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Medullary thyroid carcinoma (MTC) is uncommon and accounts for only 5% of all thyroid cancers. MTC was first described in 1959 as a "peculiar" thyroid cancer with nonfollicular histology, amyloid-containing stroma, and a high incidence of lymph node metastases.1 MTC arises from the parafollicular, or calcitonin-secreting, C cells of the thyroid gland. C cells are neural crest cells that are derived embryologically from the ultimobranchial bodies and migrate to the thyroid gland. They are found throughout the thyroid but often concentrate in the uppermost third of the thyroid lobes; therefore, MTC usually originates in this region2 (Figure 6-1).

Figure 6-1.

Photograph of resected thyroid showing medullary thyroid carcinoma (MTC) posteriorly in the uppermost third of both thyroid lobes.

Approximately 25% of patients with MTC have the hereditary form of the disease, which results from germline activating missense mutations in the RET (REarranged during Transfection) proto-oncogene. The remaining 75% of patients with MTC have the sporadic form; however, somatic missense RET mutations may occur in up to 70% of the tumors in patients with sporadic MTC.3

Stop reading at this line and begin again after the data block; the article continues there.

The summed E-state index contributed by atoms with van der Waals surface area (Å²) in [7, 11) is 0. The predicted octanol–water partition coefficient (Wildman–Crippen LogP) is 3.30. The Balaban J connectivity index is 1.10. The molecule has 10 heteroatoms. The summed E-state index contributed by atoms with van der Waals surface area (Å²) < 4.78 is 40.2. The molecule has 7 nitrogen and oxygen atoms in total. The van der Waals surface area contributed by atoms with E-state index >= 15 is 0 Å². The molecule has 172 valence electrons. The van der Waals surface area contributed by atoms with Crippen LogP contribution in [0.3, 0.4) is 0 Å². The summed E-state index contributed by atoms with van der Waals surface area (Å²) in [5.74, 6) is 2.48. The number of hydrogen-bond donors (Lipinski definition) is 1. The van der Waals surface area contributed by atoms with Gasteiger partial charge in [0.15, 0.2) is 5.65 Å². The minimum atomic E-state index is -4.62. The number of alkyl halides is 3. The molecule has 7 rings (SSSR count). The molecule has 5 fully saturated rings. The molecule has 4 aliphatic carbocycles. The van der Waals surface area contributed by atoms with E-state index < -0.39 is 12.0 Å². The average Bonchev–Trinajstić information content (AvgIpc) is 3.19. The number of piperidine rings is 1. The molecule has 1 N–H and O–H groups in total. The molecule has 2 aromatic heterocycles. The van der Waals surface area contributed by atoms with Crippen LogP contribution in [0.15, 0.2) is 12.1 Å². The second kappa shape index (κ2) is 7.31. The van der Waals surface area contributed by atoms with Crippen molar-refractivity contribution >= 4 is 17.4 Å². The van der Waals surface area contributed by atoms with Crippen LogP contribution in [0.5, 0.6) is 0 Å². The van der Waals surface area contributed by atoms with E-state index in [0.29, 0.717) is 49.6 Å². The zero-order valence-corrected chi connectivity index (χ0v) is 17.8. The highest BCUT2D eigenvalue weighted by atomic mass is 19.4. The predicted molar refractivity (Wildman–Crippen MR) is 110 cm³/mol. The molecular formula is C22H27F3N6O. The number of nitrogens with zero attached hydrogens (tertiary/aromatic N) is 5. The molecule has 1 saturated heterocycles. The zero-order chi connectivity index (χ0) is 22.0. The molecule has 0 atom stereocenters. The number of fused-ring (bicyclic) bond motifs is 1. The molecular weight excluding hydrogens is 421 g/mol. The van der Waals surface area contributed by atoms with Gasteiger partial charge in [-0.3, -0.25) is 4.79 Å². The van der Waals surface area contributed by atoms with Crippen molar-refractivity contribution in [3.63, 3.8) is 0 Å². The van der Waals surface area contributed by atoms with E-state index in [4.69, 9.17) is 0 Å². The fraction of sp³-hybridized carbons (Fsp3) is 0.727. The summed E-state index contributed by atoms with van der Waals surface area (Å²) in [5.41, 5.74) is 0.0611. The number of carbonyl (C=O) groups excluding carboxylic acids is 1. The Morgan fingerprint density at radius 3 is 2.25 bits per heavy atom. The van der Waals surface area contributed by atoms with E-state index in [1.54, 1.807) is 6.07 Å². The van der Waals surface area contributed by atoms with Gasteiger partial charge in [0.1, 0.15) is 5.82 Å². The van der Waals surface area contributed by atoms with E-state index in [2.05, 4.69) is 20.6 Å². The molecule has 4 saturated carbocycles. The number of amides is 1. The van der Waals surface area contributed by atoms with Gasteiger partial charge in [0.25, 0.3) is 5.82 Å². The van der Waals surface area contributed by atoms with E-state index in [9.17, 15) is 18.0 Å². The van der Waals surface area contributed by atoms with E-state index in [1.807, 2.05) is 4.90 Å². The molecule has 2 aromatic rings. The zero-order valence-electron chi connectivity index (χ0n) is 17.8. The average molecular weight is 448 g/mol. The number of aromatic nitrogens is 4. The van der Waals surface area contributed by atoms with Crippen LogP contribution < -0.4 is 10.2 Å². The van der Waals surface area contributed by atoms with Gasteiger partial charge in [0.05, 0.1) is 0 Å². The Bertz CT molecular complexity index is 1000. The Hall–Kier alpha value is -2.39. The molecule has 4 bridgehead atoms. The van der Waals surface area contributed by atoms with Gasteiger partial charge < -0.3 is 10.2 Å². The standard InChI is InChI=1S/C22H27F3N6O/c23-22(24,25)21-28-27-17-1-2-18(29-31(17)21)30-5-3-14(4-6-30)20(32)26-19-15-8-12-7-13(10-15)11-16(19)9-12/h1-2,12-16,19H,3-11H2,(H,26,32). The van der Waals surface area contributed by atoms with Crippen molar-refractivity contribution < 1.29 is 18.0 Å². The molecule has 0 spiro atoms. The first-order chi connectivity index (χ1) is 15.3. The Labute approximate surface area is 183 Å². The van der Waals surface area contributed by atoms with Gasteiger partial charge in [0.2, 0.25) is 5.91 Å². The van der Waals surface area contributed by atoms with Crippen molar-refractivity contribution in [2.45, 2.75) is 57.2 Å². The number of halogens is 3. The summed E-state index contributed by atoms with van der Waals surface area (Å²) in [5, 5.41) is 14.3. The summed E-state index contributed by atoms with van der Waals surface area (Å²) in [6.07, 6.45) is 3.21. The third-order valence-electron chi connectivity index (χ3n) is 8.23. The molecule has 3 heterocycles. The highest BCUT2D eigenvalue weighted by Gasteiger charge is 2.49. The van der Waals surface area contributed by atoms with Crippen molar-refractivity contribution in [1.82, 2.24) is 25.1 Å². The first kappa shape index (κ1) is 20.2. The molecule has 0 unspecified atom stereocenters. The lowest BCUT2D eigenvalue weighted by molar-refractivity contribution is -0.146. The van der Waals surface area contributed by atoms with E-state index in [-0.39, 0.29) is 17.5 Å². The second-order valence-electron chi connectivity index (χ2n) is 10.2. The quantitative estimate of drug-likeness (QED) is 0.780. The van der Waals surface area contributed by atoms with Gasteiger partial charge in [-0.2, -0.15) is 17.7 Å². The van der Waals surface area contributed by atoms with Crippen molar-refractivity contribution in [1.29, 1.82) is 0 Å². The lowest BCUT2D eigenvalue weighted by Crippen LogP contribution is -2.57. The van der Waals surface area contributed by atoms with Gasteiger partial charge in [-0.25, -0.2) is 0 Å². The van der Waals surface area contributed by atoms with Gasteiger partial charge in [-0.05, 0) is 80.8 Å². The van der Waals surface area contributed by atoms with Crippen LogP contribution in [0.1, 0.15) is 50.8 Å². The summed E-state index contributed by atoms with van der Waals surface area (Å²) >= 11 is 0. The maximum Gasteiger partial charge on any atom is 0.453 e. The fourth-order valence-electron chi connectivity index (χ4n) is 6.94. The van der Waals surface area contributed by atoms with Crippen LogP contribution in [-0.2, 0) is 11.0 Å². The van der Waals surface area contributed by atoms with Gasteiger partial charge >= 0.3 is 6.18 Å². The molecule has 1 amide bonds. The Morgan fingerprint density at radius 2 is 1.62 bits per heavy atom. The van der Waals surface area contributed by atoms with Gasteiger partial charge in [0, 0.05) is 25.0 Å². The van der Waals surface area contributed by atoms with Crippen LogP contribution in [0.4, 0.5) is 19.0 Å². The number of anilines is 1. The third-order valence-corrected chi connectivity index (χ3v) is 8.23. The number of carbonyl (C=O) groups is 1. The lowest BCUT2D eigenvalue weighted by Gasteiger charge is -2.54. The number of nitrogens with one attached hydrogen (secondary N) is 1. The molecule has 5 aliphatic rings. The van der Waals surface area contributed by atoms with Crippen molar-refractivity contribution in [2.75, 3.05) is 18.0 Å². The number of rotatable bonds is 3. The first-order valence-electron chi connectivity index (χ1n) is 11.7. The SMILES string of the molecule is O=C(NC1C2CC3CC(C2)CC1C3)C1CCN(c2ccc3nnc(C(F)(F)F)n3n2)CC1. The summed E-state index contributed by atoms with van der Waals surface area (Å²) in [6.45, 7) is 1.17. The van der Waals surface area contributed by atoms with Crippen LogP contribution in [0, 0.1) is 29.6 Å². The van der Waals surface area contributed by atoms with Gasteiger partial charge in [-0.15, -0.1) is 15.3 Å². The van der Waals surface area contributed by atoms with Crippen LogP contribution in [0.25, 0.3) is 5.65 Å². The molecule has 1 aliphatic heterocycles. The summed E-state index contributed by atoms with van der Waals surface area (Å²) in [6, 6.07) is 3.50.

RET is a 21-exon proto-oncogene located on chromosome 10q11.2. It encodes a receptor tyrosine kinase (RET) that functions as a signal transducer to regulate cell growth and survival.4 Germline RET mutations cause the multiple endocrine neoplasia type 2 (MEN2) syndromes, which are inherited in an autosomal dominant fashion.

There are three recognized subtypes of MEN2 (Table 6-1), all of which are characterized by a very high lifetime risk of MTC. MEN2A, or Sipple's syndrome, is the most common subtype of MEN2 and accounts for 80% to 90% of all cases of hereditary MTC. It is characterized by MTC in more than 90% of patients, pheochromocytoma in about 50% of patients, and hyperparathyroidism in about 20% of patients.5 Rarely, MEN2A may be associated with cutaneous lichen amyloidosis (a pruritic plaque that develops on the skin overlying the scapula on the upper back; Figure 6-2)6 or Hirschsprung disease.7

Table 6-1. Clinical Manifestations of the Hereditary Medullary Thyroid Carcinoma Syndromes
Figure 6-2.

Cutaneous lichen amyloidosis in a patient with MEN2A. (Courtesy of Dr. Robert F. Gagel, MD Anderson Cancer Center.)


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